THE town, however, continues to be famous for making sour cream of an excellent quality. It is made in the following manner. A certain quantity of sweet milk is put into a wooden vessel, or vat, which is placed in a proper degree of heat, and covered with a linen cloth. In due time the serous, or watery part of the milk begins to separate from the rest, and is called whig. When the separation is complete, which, according to circumstances, requires more or less time, the whig is drawn off by means of a cock and pale, or spigot in fauset, as it is called in England, and which is placed near the bottom of the vessel. The substance that remains is then beat with a large spoon, or ladle, till the oleaginous and caseous particles of which it is composed are properly mixed. A small quantity of sweet milk is sometimes added, to correct the acidity, if it is overmuch. The cream, thus prepared, is agreeable to the taste, and nourishing to the constitution. It finds a ready sale in Glasgow, where it is sold at four-pence the Scotch pint; the same price which it brought 40 years ago.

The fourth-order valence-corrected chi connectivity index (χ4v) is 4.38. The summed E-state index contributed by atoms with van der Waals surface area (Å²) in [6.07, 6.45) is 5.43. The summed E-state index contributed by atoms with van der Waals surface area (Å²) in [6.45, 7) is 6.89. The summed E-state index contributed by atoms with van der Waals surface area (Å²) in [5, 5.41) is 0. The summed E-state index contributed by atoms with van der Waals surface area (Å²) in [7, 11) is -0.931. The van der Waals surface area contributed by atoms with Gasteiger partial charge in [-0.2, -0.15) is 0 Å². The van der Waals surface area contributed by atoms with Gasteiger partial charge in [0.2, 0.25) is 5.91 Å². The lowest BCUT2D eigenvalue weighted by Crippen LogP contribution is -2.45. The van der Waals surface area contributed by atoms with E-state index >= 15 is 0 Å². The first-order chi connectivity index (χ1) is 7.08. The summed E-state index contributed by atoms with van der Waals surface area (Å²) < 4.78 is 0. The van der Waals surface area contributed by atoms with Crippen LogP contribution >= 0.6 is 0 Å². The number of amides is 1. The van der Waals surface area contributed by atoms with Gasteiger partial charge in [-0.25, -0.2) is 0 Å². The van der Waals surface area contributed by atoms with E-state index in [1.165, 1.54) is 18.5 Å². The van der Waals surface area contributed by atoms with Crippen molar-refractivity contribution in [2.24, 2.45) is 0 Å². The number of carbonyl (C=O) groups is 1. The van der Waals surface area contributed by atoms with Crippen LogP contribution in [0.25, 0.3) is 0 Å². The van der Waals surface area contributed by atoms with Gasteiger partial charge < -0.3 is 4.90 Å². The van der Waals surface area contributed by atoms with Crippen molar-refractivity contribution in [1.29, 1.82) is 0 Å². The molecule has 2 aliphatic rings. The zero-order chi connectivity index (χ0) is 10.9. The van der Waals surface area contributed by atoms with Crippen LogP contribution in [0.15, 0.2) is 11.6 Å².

FROM the above account, it appears that Rutherglen cream is greatly superior to that which is procured from butter-milk; either by means of placing the vessel containing it among hot water, or by milking among it warm milk from the cow. Cream made in the latter of these ways is, in this country, called a hatted coag. Both kinds are destitute of the fat part of the milk, which part chiefly constitutes the richness of good cream.